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The history of Lynton & Lynmouth is steeped in stories of pirates and smugglers. The rugged coastline and numerous coves around the coast afforded plenty of opportunity for smugglers to run brandy and wine from France and tobacco, tea, salt and soap from Ireland. Travel to Lynton & Lynmouth in the early part of the nineteenth century was made very difficult by the lack of proper roads, this meant that only the most intrepid of travellers made the difficult journey, but also meant that the smugglers could ply their trade with little fear of being caught.
One of the most famous residents of Lynton was Sir George Newnes, the founder of the magazine "Tit-Bits". In 1892 he began work on a magnificent residence on top of Hollerday Hill. Other famous visitors include the poet Shelly who stayed for several months with his bride and named the area "Little Switzerland" . Wordsworth and Coleridge also found the area inspiring and it is said that Coleridge was inspired to write "The Ancient Mariner" after viewing Lynmouth harbour.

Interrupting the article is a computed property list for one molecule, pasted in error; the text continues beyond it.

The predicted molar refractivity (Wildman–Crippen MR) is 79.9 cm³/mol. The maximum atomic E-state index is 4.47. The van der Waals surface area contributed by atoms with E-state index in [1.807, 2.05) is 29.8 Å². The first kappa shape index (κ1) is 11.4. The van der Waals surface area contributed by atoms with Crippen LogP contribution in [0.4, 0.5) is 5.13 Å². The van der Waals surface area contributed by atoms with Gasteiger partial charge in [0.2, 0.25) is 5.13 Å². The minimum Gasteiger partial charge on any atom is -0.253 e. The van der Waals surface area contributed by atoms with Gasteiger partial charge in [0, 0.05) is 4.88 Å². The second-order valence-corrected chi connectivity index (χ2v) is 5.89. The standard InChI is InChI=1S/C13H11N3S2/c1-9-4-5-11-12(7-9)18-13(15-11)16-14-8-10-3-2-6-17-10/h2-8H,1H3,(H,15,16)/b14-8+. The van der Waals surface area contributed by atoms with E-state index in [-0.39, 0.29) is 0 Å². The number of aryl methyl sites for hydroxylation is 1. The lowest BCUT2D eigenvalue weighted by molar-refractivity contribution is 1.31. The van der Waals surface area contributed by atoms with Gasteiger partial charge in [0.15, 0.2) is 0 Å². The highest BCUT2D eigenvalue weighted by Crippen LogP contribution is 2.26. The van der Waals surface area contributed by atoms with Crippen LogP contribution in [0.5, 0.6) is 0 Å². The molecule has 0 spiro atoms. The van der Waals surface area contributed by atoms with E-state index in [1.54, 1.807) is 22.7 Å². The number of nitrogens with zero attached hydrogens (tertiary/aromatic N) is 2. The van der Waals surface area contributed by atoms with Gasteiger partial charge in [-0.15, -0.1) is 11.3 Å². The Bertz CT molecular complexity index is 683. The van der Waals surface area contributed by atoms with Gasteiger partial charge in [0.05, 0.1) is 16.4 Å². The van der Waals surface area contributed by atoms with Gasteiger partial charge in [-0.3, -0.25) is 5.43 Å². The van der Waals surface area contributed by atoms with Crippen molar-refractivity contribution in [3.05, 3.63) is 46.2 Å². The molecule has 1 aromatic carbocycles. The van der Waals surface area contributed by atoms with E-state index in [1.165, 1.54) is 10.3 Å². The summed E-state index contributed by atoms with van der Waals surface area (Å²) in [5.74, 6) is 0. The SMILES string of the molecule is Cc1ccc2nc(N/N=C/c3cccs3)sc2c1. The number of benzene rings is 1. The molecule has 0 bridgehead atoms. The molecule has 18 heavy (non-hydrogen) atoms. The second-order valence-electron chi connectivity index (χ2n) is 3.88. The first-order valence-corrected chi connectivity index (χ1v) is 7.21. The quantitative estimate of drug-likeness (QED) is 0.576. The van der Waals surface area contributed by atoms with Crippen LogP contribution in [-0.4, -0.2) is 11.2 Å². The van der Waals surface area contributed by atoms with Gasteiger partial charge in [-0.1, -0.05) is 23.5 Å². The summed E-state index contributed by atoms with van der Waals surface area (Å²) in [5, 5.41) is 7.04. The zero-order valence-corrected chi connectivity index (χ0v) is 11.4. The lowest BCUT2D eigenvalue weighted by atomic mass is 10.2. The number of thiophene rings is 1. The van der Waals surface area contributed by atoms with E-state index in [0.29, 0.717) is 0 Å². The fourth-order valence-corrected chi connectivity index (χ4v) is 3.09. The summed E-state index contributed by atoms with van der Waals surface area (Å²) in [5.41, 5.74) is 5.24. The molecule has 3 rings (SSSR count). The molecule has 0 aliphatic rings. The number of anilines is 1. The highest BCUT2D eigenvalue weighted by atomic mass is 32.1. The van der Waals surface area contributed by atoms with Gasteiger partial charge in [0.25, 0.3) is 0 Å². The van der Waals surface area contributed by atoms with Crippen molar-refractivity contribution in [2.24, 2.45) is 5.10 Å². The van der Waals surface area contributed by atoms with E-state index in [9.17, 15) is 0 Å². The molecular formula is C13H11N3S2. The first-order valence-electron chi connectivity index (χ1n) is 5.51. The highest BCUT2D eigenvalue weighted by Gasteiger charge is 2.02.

The 450 ft high cliff which separates Lynton from Lynmouth meant that all goods from the harbour were carried up the steep gradient by pony and donkey. As tourism began to grow a better way to connect the two towns was proposed by an anonymous writer to the Lynton and Lynmouth Recorder. In 1890 the Cliff Railway was officially opened. Driven by water the unique railway runs up the 1 to 13/4 steep cliff affording magnificent views as it goes. There has never been an accident in the railways history.

 
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